There can be no dispute that speculative trade in put options – where a party bets that a stock will drop abruptly in value – spiked in the days around September 11, 2001 – even if the US Securities and Exchange Commission and the 9/11 Commission will not say so. More than a few people must have had advance warning of the terror attacks, and they cashed in to the tune of millions of dollars.
Is there any truth in the allegations that informed circles made substantial profits in the financial markets in connection to the terror attacks of September 11, 2001, on the United States?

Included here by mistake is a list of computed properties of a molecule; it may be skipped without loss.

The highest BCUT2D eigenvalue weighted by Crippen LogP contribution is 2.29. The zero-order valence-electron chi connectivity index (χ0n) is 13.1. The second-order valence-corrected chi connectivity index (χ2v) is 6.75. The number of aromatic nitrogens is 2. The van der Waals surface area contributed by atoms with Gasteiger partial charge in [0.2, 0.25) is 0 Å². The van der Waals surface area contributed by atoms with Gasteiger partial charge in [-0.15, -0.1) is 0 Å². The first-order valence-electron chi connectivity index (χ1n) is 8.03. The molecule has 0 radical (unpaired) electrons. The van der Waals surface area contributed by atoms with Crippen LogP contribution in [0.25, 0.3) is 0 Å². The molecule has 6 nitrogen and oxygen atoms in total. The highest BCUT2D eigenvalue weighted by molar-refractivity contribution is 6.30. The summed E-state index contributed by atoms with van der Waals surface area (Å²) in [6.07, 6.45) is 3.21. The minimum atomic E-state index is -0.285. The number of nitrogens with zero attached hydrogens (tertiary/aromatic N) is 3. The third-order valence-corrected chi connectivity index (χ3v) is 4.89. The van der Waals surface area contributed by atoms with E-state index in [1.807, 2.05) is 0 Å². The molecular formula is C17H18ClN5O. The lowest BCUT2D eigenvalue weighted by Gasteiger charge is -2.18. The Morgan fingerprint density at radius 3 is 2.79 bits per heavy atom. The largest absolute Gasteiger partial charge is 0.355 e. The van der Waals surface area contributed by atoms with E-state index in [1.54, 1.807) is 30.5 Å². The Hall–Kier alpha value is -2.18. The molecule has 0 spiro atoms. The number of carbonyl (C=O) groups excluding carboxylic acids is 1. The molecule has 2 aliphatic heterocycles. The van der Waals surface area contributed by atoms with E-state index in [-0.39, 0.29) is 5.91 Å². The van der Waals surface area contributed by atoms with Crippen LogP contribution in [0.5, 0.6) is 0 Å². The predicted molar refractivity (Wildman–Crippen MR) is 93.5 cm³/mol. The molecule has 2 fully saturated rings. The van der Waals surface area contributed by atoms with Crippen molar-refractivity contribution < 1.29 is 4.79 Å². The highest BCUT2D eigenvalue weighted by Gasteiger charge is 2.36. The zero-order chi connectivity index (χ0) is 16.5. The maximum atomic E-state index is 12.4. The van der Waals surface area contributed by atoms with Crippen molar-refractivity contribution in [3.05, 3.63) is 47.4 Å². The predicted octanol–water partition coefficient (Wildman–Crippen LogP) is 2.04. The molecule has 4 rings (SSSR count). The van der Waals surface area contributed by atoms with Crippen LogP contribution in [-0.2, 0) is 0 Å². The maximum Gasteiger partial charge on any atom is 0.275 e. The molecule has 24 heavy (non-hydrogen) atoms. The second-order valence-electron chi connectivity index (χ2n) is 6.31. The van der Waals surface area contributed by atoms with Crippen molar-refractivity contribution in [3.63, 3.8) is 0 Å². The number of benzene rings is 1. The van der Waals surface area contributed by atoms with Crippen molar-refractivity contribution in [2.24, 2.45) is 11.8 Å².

Arguably, the best place to start is by examining put options, which occurred around Tuesday, September 11, 2001, to an abnormal extent, and at the beginning via software that played a key role: the Prosecutor's Management Information System, abbreviated as PROMIS. [i]
PROMIS is a software program that seems to be fitted with almost „magical" abilities. Furthermore, it is the subject of a decades-long dispute between its inventor, Bill Hamilton, and various people/institutions associated with intelligence agencies, military and security consultancy firms.